Monday, August 29, 2016

Maui's Hana Highway: Avoid the hassle, have the fun


The Hana Highway—with its umpteen one-lane bridges, countless curves, rain forests, and waterfalls—is a rite of passage for Maui visitors. In fact, if you begin the journey at prime time, say 10 in the morning, you are likely to be in a conga line of rental cars competing for parking spaces at turnouts. 



But if you start at an off time, and concentrate on the journey (rather than the destination of Hana and the Pools of Oheo that lie beyond in the lower section of Haleakala National Park) you can find a day's worth of adventure and solitude—including this jaunt to Wahinepe'e Falls (above) and Lupi Road (top photo).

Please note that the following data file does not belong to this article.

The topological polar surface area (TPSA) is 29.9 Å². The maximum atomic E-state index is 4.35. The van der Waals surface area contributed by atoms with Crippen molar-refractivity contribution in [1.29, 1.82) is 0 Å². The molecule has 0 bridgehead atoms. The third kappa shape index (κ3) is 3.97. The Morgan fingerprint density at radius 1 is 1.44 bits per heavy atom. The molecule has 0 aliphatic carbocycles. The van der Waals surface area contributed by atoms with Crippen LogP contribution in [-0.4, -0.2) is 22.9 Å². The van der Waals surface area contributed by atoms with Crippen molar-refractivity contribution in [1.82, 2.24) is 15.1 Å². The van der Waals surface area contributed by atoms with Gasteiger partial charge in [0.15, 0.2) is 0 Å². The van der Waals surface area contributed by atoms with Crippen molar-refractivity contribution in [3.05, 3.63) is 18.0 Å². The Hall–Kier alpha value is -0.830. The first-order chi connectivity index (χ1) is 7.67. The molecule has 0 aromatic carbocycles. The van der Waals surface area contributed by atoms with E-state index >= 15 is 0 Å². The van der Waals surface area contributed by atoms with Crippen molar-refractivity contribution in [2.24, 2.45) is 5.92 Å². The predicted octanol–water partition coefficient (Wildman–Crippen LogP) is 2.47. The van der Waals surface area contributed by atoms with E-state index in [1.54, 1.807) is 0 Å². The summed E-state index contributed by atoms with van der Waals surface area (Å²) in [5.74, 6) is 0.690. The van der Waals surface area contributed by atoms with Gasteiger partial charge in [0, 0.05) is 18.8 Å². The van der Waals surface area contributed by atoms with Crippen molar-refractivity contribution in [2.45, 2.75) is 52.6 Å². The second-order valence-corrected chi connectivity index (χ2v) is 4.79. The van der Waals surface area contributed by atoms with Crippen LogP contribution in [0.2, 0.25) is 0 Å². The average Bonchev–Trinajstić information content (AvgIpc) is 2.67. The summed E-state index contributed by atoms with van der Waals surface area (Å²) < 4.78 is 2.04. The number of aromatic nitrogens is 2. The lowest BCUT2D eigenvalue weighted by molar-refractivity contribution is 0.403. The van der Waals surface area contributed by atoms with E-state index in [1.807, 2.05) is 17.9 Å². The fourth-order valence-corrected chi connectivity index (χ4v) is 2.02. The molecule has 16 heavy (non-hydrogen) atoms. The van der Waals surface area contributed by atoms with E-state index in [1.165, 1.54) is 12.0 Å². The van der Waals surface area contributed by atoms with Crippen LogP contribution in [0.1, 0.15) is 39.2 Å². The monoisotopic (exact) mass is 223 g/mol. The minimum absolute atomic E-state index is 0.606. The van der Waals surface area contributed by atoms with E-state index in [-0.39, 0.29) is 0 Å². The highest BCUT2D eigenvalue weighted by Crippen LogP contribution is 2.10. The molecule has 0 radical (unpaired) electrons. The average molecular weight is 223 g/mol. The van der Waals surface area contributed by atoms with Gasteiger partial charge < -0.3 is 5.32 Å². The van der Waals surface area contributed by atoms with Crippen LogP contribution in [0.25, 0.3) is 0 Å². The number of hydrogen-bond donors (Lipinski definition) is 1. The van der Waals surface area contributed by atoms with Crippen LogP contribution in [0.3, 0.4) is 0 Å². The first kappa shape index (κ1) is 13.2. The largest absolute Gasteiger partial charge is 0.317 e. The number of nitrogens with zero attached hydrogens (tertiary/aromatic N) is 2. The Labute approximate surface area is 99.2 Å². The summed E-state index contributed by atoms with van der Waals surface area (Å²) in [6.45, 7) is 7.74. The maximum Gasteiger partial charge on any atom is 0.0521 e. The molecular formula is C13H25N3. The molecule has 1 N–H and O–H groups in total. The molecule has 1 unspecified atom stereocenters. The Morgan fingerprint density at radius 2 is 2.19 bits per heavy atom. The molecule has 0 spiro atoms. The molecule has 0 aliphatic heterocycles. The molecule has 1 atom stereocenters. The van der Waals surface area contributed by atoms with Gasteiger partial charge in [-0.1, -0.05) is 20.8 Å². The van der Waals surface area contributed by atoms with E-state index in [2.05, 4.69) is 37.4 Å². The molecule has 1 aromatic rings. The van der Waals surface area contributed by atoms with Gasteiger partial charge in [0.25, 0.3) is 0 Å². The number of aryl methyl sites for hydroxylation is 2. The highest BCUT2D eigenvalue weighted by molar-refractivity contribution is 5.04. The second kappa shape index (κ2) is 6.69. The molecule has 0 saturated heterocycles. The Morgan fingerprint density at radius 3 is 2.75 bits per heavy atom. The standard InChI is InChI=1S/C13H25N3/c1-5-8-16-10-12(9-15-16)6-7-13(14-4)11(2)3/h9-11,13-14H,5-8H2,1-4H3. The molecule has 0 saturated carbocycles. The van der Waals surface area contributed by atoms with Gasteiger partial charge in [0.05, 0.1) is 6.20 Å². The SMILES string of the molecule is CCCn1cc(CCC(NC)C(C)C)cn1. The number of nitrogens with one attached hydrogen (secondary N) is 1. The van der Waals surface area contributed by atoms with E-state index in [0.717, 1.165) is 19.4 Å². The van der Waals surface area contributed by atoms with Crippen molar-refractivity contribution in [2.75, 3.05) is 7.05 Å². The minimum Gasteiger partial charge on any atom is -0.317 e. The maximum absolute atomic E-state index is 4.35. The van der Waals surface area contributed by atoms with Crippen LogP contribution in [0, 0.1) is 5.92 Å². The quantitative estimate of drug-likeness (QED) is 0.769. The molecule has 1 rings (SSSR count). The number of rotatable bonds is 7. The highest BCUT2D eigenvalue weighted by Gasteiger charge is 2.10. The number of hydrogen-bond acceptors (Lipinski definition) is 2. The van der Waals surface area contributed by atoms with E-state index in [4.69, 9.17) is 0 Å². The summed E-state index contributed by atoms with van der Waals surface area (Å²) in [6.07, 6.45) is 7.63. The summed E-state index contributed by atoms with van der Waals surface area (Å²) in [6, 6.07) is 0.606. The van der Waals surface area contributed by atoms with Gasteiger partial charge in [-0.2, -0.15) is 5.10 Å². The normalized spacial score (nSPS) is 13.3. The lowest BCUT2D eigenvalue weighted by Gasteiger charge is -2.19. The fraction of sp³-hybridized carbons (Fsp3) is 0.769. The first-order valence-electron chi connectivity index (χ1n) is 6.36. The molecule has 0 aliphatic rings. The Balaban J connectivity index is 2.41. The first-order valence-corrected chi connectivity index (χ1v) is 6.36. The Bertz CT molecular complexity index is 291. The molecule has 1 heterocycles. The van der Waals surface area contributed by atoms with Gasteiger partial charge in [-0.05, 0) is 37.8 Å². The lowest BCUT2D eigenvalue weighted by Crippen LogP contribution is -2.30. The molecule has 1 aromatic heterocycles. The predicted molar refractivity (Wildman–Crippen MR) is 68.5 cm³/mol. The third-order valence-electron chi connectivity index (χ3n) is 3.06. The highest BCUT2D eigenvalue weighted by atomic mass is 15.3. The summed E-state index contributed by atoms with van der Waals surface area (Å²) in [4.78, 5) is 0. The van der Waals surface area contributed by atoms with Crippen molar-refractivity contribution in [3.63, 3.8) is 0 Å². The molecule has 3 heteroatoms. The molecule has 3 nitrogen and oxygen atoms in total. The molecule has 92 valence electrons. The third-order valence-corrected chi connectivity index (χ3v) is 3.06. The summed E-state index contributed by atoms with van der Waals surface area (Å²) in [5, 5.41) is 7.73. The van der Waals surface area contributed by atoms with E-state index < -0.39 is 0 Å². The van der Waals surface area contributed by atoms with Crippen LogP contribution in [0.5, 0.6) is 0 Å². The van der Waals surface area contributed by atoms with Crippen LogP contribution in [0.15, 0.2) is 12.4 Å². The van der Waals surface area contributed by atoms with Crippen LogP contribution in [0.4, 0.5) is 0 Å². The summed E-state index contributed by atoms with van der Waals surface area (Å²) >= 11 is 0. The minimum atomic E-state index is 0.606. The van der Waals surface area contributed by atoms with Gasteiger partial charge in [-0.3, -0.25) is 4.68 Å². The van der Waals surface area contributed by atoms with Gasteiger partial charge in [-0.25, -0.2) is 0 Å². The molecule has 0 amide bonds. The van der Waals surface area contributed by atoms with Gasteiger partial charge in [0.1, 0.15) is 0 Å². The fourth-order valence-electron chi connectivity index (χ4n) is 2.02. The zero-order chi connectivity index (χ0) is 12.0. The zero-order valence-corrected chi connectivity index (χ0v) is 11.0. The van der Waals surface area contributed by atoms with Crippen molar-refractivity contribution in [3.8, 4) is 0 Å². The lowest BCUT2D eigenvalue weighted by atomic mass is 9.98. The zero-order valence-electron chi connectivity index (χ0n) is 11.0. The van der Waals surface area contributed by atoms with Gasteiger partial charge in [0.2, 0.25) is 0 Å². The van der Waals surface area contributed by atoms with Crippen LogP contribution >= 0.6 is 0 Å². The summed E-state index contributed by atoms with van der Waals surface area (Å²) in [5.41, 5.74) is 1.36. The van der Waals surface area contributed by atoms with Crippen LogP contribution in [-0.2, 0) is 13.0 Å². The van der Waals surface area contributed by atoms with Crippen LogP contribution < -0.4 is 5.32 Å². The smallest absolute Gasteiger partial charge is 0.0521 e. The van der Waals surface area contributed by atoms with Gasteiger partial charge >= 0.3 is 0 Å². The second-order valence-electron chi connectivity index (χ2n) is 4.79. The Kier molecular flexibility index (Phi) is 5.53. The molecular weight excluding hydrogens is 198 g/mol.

Tangled in the jungle of the Ko'olau Forest Reserve are roads and infrastucture of the island's water-conveyance systems, some of which date from sugar cane days.



Public access is limited to some of the areas. Maui Trailblazer has the details on how to get permits, if needed, and specific directions to a dozen or more spots on the Hana Highway that most cars drive right on by.








Friday, August 19, 2016

Woof! Woof! Barking Sands Beach is one of Kauai's big dogs


Thousands of visitors rave about the Kalalau Trail on the Napali Coast, and about Waimea Canyon, 'The Grand Canyon of the Pacific.' And rightly so. But do yourself a favor and don't leave Kauai without making a trip to Barking Sands Beach at Polihale State Park. The surf can be treacherous, but at one spot, called Queens Pond (above), a protective near-shore reef provide a safe spot (normally) to get in the water—and also a sweet curling break favored by local surfers.